George Hakomaki

As a pilot in WWII.

George Hakomaki, WWII pilot.

By Tyler St. Marie

George Hakomaki was a World War 2 veteran. He was born in Gilbert, Minnesota, in 1919. He graduated high school in 1939.  He went in to the U.S. Army Air Corps cadet training in September, 1941. He was a B-26 pilot and a member of the 442nd Bomb Squadron of the 320th Bomb Group, 12th Air Force. He then flew 51 bombing missions over Italy. He was assigned to missions as squadron leader.

He bombed Rome’s rail yards with his crew. His exact words for that mission were: “I was the squadron leader of three planes among a total group of twenty planes. The mission was to bomb a bridge in Orveto, which is in northern Italy. On the way, I spotted a flatbed train carrying materials needed to build another bridge. I and my squadron veered off the original target and we bombed the train. So in our mission, we were successful in two different areas.”

George returned home July 30th 1944 as Lieutenant colonel. He then worked as a quality control supervisor for 34 years at the USX Minntac plant. After George retired, he never bought a loaf of bread again. George baked his own pies, bread, and cookies. He loved walking in the park with his two beagles. He was also a lifetime member of the Masons, and the Shriners.

I knew George personally for working with him at The Rivers. He had a good sense of humor and was very enjoyable to be around. Although he didn’t talk much, he always had something funny to say when he did. I cut up his food for him several times so he wouldn’t choke. He had a special diet with desserts as well. George enjoyed eating sherbet ice cream.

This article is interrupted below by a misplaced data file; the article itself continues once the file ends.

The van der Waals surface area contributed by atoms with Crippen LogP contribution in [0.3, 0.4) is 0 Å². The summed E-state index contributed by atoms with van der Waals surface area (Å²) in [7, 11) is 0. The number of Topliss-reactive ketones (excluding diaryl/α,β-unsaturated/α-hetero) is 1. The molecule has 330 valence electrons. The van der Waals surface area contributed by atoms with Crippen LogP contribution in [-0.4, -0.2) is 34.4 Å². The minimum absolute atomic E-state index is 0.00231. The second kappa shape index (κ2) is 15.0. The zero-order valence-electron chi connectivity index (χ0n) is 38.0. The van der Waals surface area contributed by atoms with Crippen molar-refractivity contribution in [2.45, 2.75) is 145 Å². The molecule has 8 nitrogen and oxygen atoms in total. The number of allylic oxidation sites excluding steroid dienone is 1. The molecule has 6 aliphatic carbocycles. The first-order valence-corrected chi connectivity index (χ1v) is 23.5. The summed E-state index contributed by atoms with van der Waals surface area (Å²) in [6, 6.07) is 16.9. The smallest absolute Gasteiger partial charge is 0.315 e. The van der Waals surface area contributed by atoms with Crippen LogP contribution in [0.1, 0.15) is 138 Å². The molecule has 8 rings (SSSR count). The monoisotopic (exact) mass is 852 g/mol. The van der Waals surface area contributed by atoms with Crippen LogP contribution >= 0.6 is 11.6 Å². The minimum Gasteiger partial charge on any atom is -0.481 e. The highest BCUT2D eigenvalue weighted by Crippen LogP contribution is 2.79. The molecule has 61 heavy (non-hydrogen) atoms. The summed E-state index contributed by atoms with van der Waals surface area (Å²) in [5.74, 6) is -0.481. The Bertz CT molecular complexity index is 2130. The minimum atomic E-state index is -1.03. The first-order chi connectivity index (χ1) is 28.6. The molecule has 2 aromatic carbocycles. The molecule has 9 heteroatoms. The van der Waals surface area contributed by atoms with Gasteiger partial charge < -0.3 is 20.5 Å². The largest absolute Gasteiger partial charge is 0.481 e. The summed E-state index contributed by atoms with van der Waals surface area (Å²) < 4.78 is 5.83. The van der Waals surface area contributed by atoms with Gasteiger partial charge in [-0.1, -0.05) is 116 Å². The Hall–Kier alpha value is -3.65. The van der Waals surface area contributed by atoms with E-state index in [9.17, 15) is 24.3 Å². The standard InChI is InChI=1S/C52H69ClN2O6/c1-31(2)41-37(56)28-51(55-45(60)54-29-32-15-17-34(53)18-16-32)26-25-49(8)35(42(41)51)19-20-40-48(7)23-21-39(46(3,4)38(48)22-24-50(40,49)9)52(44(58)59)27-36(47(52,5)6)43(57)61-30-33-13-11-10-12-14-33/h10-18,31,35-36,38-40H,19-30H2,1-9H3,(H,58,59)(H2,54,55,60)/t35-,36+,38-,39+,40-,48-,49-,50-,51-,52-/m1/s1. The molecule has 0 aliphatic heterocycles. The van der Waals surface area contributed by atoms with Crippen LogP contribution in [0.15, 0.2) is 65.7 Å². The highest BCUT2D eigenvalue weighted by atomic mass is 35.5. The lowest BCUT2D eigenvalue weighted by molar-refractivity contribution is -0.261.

He was always smiling and sincere. There was one thing that really touched me. A nurse brought him to the dining room and he asked her for a hug. The nurse said yes, and gave him a hug. Then George said “Thanks, I really needed that.” I also remember asking him what he wanted to eat for dinner. He would always reply saying he wanted steak no matter what. He was always quiet around the other residents that lived there.

George suddenly passed away on 12/14/13, a day I will never forget. I felt honored to be a part of his life for his last few months. I walked out in the dining room where he and all the other residents, and they were waving their arms at us. One of our employees went and grabbed the head nurse, and the other nurses to help. He looked like he was choking because his face was dark blue. The nurse then grabbed him, and put him on the ground and started doing chest compressions. George had no response to anything.

George wasn’t moving, breathing, blinking, or showing any sign that he was still with us. The nurse was yelling “George you’re going to be fine, stay with us!” In my mind at that moment, I knew he was gone. I knew his time had come and he left us that Saturday night around 5:20P.M. E.M.T.’s had come and did their job, but he was already gone.  George should be remembered as a great man. All the things in his past could make a history book.

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